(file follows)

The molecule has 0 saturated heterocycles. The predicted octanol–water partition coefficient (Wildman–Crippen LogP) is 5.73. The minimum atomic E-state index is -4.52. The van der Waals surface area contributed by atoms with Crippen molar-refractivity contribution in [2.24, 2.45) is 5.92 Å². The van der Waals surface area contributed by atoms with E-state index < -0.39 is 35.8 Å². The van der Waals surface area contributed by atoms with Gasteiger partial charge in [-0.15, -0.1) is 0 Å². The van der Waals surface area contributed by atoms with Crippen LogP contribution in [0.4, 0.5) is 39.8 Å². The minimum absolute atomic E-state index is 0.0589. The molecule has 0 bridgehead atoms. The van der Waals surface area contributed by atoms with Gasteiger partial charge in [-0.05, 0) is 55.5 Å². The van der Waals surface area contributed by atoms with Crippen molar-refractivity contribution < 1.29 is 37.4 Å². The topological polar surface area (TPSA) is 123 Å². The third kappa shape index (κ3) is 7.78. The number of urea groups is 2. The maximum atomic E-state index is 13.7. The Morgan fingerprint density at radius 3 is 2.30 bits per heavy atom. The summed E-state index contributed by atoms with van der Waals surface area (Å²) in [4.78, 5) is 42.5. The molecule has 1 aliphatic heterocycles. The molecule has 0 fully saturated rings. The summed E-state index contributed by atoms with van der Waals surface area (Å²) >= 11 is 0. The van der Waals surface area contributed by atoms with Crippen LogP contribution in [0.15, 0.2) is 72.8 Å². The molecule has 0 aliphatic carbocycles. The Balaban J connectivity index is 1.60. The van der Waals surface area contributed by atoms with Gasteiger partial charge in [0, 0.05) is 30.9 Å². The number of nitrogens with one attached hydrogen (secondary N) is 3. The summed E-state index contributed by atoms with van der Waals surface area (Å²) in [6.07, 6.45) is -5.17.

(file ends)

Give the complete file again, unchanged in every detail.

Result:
The molecule has 0 saturated heterocycles. The predicted octanol–water partition coefficient (Wildman–Crippen LogP) is 5.73. The minimum atomic E-state index is -4.52. The van der Waals surface area contributed by atoms with Crippen molar-refractivity contribution in [2.24, 2.45) is 5.92 Å². The van der Waals surface area contributed by atoms with E-state index < -0.39 is 35.8 Å². The van der Waals surface area contributed by atoms with Gasteiger partial charge in [-0.15, -0.1) is 0 Å². The van der Waals surface area contributed by atoms with Crippen LogP contribution in [0.4, 0.5) is 39.8 Å². The minimum absolute atomic E-state index is 0.0589. The molecule has 0 bridgehead atoms. The van der Waals surface area contributed by atoms with Gasteiger partial charge in [-0.05, 0) is 55.5 Å². The van der Waals surface area contributed by atoms with Crippen molar-refractivity contribution < 1.29 is 37.4 Å². The topological polar surface area (TPSA) is 123 Å². The third kappa shape index (κ3) is 7.78. The number of urea groups is 2. The maximum atomic E-state index is 13.7. The Morgan fingerprint density at radius 3 is 2.30 bits per heavy atom. The summed E-state index contributed by atoms with van der Waals surface area (Å²) in [4.78, 5) is 42.5. The molecule has 1 aliphatic heterocycles. The molecule has 0 fully saturated rings. The summed E-state index contributed by atoms with van der Waals surface area (Å²) >= 11 is 0. The van der Waals surface area contributed by atoms with Crippen LogP contribution in [0.15, 0.2) is 72.8 Å². The molecule has 0 aliphatic carbocycles. The Balaban J connectivity index is 1.60. The van der Waals surface area contributed by atoms with Gasteiger partial charge in [0, 0.05) is 30.9 Å². The number of nitrogens with one attached hydrogen (secondary N) is 3. The summed E-state index contributed by atoms with van der Waals surface area (Å²) in [6.07, 6.45) is -5.17.